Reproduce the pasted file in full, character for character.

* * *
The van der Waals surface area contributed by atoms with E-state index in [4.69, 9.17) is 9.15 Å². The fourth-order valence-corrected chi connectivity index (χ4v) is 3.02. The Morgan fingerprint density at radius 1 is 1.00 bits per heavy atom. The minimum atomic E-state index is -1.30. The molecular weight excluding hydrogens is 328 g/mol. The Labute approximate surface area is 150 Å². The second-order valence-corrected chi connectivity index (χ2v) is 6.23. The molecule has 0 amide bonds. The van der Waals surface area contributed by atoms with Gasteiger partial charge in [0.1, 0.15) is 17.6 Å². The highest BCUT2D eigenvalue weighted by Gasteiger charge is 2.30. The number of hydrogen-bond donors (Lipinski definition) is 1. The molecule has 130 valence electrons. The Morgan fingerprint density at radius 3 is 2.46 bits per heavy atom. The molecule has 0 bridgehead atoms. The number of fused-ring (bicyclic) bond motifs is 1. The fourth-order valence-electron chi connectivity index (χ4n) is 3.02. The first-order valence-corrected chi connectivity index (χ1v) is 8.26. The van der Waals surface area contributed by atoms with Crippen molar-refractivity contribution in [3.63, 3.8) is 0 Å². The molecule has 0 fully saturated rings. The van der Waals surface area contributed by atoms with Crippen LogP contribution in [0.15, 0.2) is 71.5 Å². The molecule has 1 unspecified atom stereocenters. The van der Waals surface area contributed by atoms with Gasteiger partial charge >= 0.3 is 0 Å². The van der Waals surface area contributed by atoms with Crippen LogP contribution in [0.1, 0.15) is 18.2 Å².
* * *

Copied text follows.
The van der Waals surface area contributed by atoms with E-state index in [4.69, 9.17) is 9.15 Å². The fourth-order valence-corrected chi connectivity index (χ4v) is 3.02. The Morgan fingerprint density at radius 1 is 1.00 bits per heavy atom. The minimum atomic E-state index is -1.30. The molecular weight excluding hydrogens is 328 g/mol. The Labute approximate surface area is 150 Å². The second-order valence-corrected chi connectivity index (χ2v) is 6.23. The molecule has 0 amide bonds. The van der Waals surface area contributed by atoms with Gasteiger partial charge in [0.1, 0.15) is 17.6 Å². The highest BCUT2D eigenvalue weighted by Gasteiger charge is 2.30. The number of hydrogen-bond donors (Lipinski definition) is 1. The molecule has 130 valence electrons. The Morgan fingerprint density at radius 3 is 2.46 bits per heavy atom. The molecule has 0 bridgehead atoms. The number of fused-ring (bicyclic) bond motifs is 1. The fourth-order valence-electron chi connectivity index (χ4n) is 3.02. The first-order valence-corrected chi connectivity index (χ1v) is 8.26. The van der Waals surface area contributed by atoms with Crippen molar-refractivity contribution in [3.63, 3.8) is 0 Å². The molecule has 0 fully saturated rings. The van der Waals surface area contributed by atoms with Crippen LogP contribution in [0.15, 0.2) is 71.5 Å². The molecule has 1 unspecified atom stereocenters. The van der Waals surface area contributed by atoms with Gasteiger partial charge >= 0.3 is 0 Å². The van der Waals surface area contributed by atoms with Crippen LogP contribution in [0.1, 0.15) is 18.2 Å².